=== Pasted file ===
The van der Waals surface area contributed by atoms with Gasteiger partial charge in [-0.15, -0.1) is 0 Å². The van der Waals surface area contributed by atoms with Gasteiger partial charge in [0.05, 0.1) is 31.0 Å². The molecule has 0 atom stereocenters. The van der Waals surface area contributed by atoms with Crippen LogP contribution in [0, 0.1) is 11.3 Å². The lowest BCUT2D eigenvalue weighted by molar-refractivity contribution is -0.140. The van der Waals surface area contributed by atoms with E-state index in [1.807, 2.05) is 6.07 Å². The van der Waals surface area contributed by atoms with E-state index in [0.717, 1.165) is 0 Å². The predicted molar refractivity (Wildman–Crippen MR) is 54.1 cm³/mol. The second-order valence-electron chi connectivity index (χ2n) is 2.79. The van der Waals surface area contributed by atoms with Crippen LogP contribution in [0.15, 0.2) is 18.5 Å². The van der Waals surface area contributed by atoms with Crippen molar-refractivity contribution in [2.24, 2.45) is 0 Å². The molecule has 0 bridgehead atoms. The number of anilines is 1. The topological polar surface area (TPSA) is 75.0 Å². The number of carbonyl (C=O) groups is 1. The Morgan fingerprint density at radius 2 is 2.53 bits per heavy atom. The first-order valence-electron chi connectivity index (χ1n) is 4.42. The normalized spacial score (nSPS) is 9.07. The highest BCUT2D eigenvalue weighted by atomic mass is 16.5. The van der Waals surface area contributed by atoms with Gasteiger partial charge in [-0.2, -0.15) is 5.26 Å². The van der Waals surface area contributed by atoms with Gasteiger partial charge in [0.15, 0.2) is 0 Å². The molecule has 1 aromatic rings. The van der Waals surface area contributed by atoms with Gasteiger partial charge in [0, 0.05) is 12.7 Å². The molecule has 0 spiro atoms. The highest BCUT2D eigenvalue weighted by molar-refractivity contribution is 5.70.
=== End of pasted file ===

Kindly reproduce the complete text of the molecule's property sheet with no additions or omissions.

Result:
The van der Waals surface area contributed by atoms with Gasteiger partial charge in [-0.15, -0.1) is 0 Å². The van der Waals surface area contributed by atoms with Gasteiger partial charge in [0.05, 0.1) is 31.0 Å². The molecule has 0 atom stereocenters. The van der Waals surface area contributed by atoms with Crippen LogP contribution in [0, 0.1) is 11.3 Å². The lowest BCUT2D eigenvalue weighted by molar-refractivity contribution is -0.140. The van der Waals surface area contributed by atoms with E-state index in [1.807, 2.05) is 6.07 Å². The van der Waals surface area contributed by atoms with E-state index in [0.717, 1.165) is 0 Å². The predicted molar refractivity (Wildman–Crippen MR) is 54.1 cm³/mol. The second-order valence-electron chi connectivity index (χ2n) is 2.79. The van der Waals surface area contributed by atoms with Crippen LogP contribution in [0.15, 0.2) is 18.5 Å². The van der Waals surface area contributed by atoms with Crippen molar-refractivity contribution in [2.24, 2.45) is 0 Å². The molecule has 0 bridgehead atoms. The number of anilines is 1. The topological polar surface area (TPSA) is 75.0 Å². The number of carbonyl (C=O) groups is 1. The Morgan fingerprint density at radius 2 is 2.53 bits per heavy atom. The first-order valence-electron chi connectivity index (χ1n) is 4.42. The normalized spacial score (nSPS) is 9.07. The highest BCUT2D eigenvalue weighted by atomic mass is 16.5. The van der Waals surface area contributed by atoms with Gasteiger partial charge in [-0.2, -0.15) is 5.26 Å². The van der Waals surface area contributed by atoms with Gasteiger partial charge in [0.15, 0.2) is 0 Å². The molecule has 1 aromatic rings. The van der Waals surface area contributed by atoms with Gasteiger partial charge in [0, 0.05) is 12.7 Å². The molecule has 0 spiro atoms. The highest BCUT2D eigenvalue weighted by molar-refractivity contribution is 5.70.